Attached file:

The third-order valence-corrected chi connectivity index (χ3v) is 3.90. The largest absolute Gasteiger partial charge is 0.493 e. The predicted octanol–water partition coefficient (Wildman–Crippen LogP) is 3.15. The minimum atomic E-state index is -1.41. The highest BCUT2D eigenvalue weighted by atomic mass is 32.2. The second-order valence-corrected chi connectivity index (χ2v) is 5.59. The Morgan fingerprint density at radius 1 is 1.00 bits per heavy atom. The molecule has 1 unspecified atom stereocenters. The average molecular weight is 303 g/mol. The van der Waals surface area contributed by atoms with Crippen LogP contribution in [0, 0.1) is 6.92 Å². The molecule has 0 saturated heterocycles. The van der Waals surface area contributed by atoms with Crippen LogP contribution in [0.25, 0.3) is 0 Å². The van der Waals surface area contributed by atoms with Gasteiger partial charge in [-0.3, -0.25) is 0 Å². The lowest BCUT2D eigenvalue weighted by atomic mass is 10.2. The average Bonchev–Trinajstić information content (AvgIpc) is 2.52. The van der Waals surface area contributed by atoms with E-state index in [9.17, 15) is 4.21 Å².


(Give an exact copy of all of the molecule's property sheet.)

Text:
The third-order valence-corrected chi connectivity index (χ3v) is 3.90. The largest absolute Gasteiger partial charge is 0.493 e. The predicted octanol–water partition coefficient (Wildman–Crippen LogP) is 3.15. The minimum atomic E-state index is -1.41. The highest BCUT2D eigenvalue weighted by atomic mass is 32.2. The second-order valence-corrected chi connectivity index (χ2v) is 5.59. The Morgan fingerprint density at radius 1 is 1.00 bits per heavy atom. The molecule has 1 unspecified atom stereocenters. The average molecular weight is 303 g/mol. The van der Waals surface area contributed by atoms with Crippen LogP contribution in [0, 0.1) is 6.92 Å². The molecule has 0 saturated heterocycles. The van der Waals surface area contributed by atoms with Crippen LogP contribution in [0.25, 0.3) is 0 Å². The van der Waals surface area contributed by atoms with Gasteiger partial charge in [-0.3, -0.25) is 0 Å². The lowest BCUT2D eigenvalue weighted by atomic mass is 10.2. The average Bonchev–Trinajstić information content (AvgIpc) is 2.52. The van der Waals surface area contributed by atoms with E-state index in [9.17, 15) is 4.21 Å².